Liverpool hospital bomber called brother saying he might do ‘something bad’


The 32-year-old asylum seeker Emad Al Swealmeen died when the device detonated and the taxi he was in set alight from his improvised explosive device

The taxi went up in flames
The taxi went up in flames outside Liverpool Women’s Hospital

A terrorist who set off a bomb in a taxi outside Liverpool Women’s Hospital on Remembrance Sunday called his brother in the days before the attack to say he might do something bad.

Emad Al Swealmeen manufactured an improvised explosive device with “murderous intent” which killed him, an inquest into his death found.

The 32-year-old asylum seeker died when the device detonated and the taxi he was in set alight, the hearing heard.

Al Swealmeen was picked up in the taxi shortly before 11am on Remembrance Sunday this year and asked the driver to take him to the hospital.

The taxi exploded as it pulled up at the site, as the driver managed to escape.

The incident was declared a terrorist attack and the UK terror threat level was subsequently raised from substantial to severe, the Manchester Evening News reports.

Liverpool Women’s Hospital
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Image:

AFP via Getty Images)

Recording a narrative conclusion at today’s inquest hearing at Liverpool and Wirral Coroner’s Court, senior coroner Andre Rebello said: “On November 14 2021 Emad Jamil Salman Al Swealmeen died in a taxi in front of Liverpool Women’s Hospital.

“He died from an explosion and subsequent fire caused by an improvised explosive device which he had carried into the taxi.

“It is found he manufactured the improvised explosive device, designed to project shrapnel, with murderous intent.”

He said the device was made at a flat rented by Al Swealmeen, who was born in Baghdad, in Rutland Avenue in Liverpool.

He added: “It remains unclear as to whether he intended the device to detonate when it did.”

The inquest heard that Al Swealmeen rang his brother two days before he died and suggested he might do “something bad”.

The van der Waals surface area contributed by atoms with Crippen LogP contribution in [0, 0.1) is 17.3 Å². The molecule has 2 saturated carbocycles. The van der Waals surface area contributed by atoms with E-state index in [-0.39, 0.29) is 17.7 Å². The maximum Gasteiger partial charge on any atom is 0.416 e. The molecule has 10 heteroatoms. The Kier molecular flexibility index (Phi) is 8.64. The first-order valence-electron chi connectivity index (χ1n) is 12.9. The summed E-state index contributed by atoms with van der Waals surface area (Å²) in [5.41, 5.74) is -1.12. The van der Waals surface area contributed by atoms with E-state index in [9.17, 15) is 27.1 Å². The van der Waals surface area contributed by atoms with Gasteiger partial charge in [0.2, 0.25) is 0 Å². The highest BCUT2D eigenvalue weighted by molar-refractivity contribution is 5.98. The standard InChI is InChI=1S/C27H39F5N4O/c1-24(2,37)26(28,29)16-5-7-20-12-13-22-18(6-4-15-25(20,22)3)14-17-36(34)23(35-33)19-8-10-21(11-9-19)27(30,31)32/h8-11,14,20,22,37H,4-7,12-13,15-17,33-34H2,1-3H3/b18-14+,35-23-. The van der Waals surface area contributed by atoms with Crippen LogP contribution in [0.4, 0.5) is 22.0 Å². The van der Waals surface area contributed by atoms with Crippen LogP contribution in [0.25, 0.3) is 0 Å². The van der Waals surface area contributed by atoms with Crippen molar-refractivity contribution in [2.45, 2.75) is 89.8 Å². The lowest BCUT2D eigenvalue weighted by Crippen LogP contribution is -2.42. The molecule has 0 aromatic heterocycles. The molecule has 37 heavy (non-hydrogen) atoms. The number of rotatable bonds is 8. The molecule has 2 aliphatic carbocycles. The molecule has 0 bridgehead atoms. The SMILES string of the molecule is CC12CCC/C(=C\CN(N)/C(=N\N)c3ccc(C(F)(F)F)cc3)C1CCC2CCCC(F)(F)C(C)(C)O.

The bomb exploded in the taxi

Mr Rebello said Al Swealmeen’s brother, who lives in America, said he had spoken to him on Friday, November 12, two days before the bomb went off.

He told the inquest: “He says towards the end of call Emad said something like ‘if I do something bad that will affect the family what do you think?’

“He replied something like ‘don’t do s**t’, advising him as an older brother, although this was something which caused him concern, knowing his previous issues.”

He said Al Swealmeen had been in prison in the Middle East for a serious assault on another person, as well as being in trouble in Liverpool previously for possession of an offensive weapon.


Emad Al Swealmeen died in an explosion caused by his own bomb

The inquest heard that Al Swealmeen came to the country legally in May 2014 with a Jordanian passport and UK visa.

“Shortly after his arrival he claimed, it is believed, falsely, that he was of Syrian heritage and claimed asylum as a refugee from that country,” Mr Rebello told the hearing.

He said that claim and all subsequent claims for asylum were refused, with the latest refusal in November 2020.

Mr Rebello said there had been reports Al Swealmeen had rejected Islam and converted to Christianity.

He asked Detective Chief Inspector Andrew Meeks, the senior investigating officer in the case, if this could be to strengthen his asylum claim.

Police forensics officers at the hospital
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Image:

AFP via Getty Images)

Mr Meeks said: “I’d agree with that because he would claim he’d be liable to persecution on return to Syria or Iraq.”

Mr Rebello added: “When premises were searched both a Holy Quran and prayer mat were present and it was fairly evident that he carried out the religious duties of someone who is a follower of Islam, not withstanding the reported conversion to Christianity.”

Al Swealmeen was resident at premises provided by the Home Office in Sutcliffe Street, in the Kensington area of Liverpool, the inquest heard.

However, since April 2021, he had rented a self-contained flat in Rutland Avenue, where he paid the rent monthly in cash.

Detective Chief Inspector Andrew Meeks confirmed it was accurate to describe the Rutland Avenue address as a “bomb-making factory”.

He confirmed the device used a homemade explosive charge and was intended to cause death and serious injury.

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George Holan

George Holan is chief editor at Plainsmen Post and has articles published in many notable publications in the last decade.

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